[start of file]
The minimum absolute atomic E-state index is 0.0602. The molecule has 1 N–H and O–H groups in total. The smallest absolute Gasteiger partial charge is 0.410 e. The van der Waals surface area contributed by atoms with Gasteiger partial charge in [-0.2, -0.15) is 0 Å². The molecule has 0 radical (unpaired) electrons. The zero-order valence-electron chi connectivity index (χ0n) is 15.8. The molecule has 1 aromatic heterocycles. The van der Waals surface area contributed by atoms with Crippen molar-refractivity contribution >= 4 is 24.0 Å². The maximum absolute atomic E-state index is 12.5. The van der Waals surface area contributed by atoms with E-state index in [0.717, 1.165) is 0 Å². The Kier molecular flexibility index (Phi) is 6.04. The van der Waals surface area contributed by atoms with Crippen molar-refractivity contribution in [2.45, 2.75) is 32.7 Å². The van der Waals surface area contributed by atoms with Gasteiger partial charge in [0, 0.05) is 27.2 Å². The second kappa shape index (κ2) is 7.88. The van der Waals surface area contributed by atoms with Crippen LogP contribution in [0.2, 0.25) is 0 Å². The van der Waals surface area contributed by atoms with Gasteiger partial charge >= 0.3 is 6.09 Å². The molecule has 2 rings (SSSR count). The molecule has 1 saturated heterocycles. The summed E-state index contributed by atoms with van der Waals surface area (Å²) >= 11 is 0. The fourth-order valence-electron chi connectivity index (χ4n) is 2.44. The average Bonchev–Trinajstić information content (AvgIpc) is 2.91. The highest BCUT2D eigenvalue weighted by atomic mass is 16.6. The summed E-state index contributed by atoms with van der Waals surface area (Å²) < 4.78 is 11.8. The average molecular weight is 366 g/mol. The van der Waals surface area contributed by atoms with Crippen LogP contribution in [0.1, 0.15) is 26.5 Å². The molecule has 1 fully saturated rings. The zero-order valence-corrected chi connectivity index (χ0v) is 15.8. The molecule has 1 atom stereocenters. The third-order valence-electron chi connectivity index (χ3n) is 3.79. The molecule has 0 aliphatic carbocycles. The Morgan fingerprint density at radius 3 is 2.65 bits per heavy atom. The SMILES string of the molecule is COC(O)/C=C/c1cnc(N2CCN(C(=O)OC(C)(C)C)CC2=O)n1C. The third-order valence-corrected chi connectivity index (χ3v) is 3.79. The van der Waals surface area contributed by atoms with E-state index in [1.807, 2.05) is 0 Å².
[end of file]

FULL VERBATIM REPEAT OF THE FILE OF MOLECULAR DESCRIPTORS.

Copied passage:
The minimum absolute atomic E-state index is 0.0602. The molecule has 1 N–H and O–H groups in total. The smallest absolute Gasteiger partial charge is 0.410 e. The van der Waals surface area contributed by atoms with Gasteiger partial charge in [-0.2, -0.15) is 0 Å². The molecule has 0 radical (unpaired) electrons. The zero-order valence-electron chi connectivity index (χ0n) is 15.8. The molecule has 1 aromatic heterocycles. The van der Waals surface area contributed by atoms with Crippen molar-refractivity contribution >= 4 is 24.0 Å². The maximum absolute atomic E-state index is 12.5. The van der Waals surface area contributed by atoms with E-state index in [0.717, 1.165) is 0 Å². The Kier molecular flexibility index (Phi) is 6.04. The van der Waals surface area contributed by atoms with Crippen molar-refractivity contribution in [2.45, 2.75) is 32.7 Å². The van der Waals surface area contributed by atoms with Gasteiger partial charge in [0, 0.05) is 27.2 Å². The second kappa shape index (κ2) is 7.88. The van der Waals surface area contributed by atoms with Crippen LogP contribution in [0.2, 0.25) is 0 Å². The van der Waals surface area contributed by atoms with Gasteiger partial charge >= 0.3 is 6.09 Å². The molecule has 2 rings (SSSR count). The molecule has 1 saturated heterocycles. The summed E-state index contributed by atoms with van der Waals surface area (Å²) >= 11 is 0. The fourth-order valence-electron chi connectivity index (χ4n) is 2.44. The average Bonchev–Trinajstić information content (AvgIpc) is 2.91. The highest BCUT2D eigenvalue weighted by atomic mass is 16.6. The summed E-state index contributed by atoms with van der Waals surface area (Å²) < 4.78 is 11.8. The average molecular weight is 366 g/mol. The van der Waals surface area contributed by atoms with Crippen LogP contribution in [0.1, 0.15) is 26.5 Å². The molecule has 1 fully saturated rings. The zero-order valence-corrected chi connectivity index (χ0v) is 15.8. The molecule has 1 atom stereocenters. The third-order valence-electron chi connectivity index (χ3n) is 3.79. The molecule has 0 aliphatic carbocycles. The Morgan fingerprint density at radius 3 is 2.65 bits per heavy atom. The SMILES string of the molecule is COC(O)/C=C/c1cnc(N2CCN(C(=O)OC(C)(C)C)CC2=O)n1C. The third-order valence-corrected chi connectivity index (χ3v) is 3.79. The van der Waals surface area contributed by atoms with E-state index in [1.807, 2.05) is 0 Å².